Jeff: The more commercial approach local authorities are taking and some of it is from necessity because of the pressures on them. One of the issues we face is, we’ve all focused on the dual challenge we have in terms of the space for business growth and the space for housing and the balance between the two. We are in a position where we are seeing some businesses contract in the financial services and business services sector for example. Now, we need housing and the pressure is there because it releases the value, but we also need the business space as well and striking the right balance between those two is incredibly important and I do believe that the local authorities have to play with their planning hats on or with a more commercial role – they have to take a leading role in that.
Anya: What are your thoughts in terms of mixed development? We’ve talked about large business parks but actually having a mixture of retail and being able to walk to work as you mentioned, and to not separate the various industries is very important.
Jeff: Well, the trouble with mixed development is that it, like lots of things, it’s in danger of being set up like a panacea; it’s the cure-all for all our problems. In the right place, mixed development is absolutely brilliant. We have had a problem in the part of Sussex we’re in today, and particularly on the Manor Royal in terms of the impact of limited development rights, where you convert from business use to a housing or residential use without the need for planning permission. Now I’m not against permitted development rights used appropriately, but on the Manor Royal we were using very valuable employment sites for inappropriate housing development. Fortunately, Crawley Borough Council stepped in and we have an article 4 direction, which means that you need planning permission to build housing there. So, it’s the right solution for the right place. In Crawley town centre, quite oppositely, the council has strongly promoted mixed development – we want to see more houses and more employment in the town centre and we think they go very well together in a Crawley town context but not Manor Royal.
Daryl: You’ve got some really good mixed-use developments down in places like Gunwharf Quays and Brighton where they seem to have a combination of retail, leisure and residential. I just wonder whether there’s something similar that we can do in Crawley. You’ve got Manor Royal on the doorstep, you have a huge space there but the town centre doesn’t feel as though we have that main traditional square. There’s the high street that feels a little bit tired, there are some exciting development plans for the station, which will really rejuvenate the area, but it still feels like the whole town hall area isn’t quite working. If we can unlock that with some good nightlife and decent leisure opportunities, affordable housing and flats, that would be the way forward.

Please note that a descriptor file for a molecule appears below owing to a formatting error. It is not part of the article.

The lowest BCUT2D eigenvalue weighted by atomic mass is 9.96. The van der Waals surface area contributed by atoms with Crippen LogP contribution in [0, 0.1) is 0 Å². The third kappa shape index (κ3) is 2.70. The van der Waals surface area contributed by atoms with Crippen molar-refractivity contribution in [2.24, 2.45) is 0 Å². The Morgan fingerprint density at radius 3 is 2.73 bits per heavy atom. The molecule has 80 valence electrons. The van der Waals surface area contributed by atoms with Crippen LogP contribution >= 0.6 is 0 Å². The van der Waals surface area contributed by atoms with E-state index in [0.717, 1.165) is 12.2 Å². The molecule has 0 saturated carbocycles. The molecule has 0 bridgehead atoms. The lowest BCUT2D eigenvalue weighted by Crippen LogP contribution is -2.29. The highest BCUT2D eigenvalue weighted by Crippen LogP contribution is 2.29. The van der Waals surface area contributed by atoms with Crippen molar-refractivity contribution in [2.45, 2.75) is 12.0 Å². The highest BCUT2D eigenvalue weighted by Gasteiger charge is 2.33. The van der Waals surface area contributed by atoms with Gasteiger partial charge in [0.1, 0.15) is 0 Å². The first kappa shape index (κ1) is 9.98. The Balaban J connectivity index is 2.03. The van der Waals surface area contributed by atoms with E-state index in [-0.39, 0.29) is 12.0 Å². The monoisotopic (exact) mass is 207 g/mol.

Jason: Brighton, Worthing and Lewes won the public estate programme with £2 billion worth of investment going in recently. Is there an opportunity for that here?
Jonathan: Yes, there’s also been a BID for that in West Sussex for one public estate, and that’s money to unlock the public buildings. The West Sussex BID, just like the Brighton BID has identified great big stretches of public sector land, which is full of buildings that were fit for purpose 50 years ago, but not anymore. My organization is based in one of them, and you’d never look at it and think that it’s going to be here in 20 years time. The opportunity for the council is to turn all of these buildings that are past their sell-by-date into something different. In many places, that’s quite a challenge, for instance in Horsham. Does Horsham want a road of office buildings, do they want a road of flats, or are they happy with this quite low-density ex-public sector buildings that aren’t that economically productive? That’s the opportunity for this region. You don’t have to take so much green space when you’ve got so much brown space that you can repurpose.
Peter: I think Horsham has got a real challenge though, to keep its identity. It could be a victim of its own success with the amount of development around Horsham; it could change the character completely.
Jeff: I’m not sure about the theory that one area will flourish at the expense of others. I think if we get it right, there’s enough value and growth to be generated, and I don’t mean growth in terms of physically, I mean growth in terms of smart growth or productivity-driven growth. There is enough there to go around. For example, it doesn’t bother me that Croydon has got its act together because I think at some point that will benefit us here. It’s not a zero-sum game but we do need to get all these factors right, and there’s enormous scope for growth in the South East as a whole. If we get the fundamentals right (infrastructure, skills and housing), the business investment should follow, and the scope for it.
Jason: I think it was the Centre for Cities who released a report last week saying that around 25% of all university students end up in London within six months of graduating. What are your thoughts on that?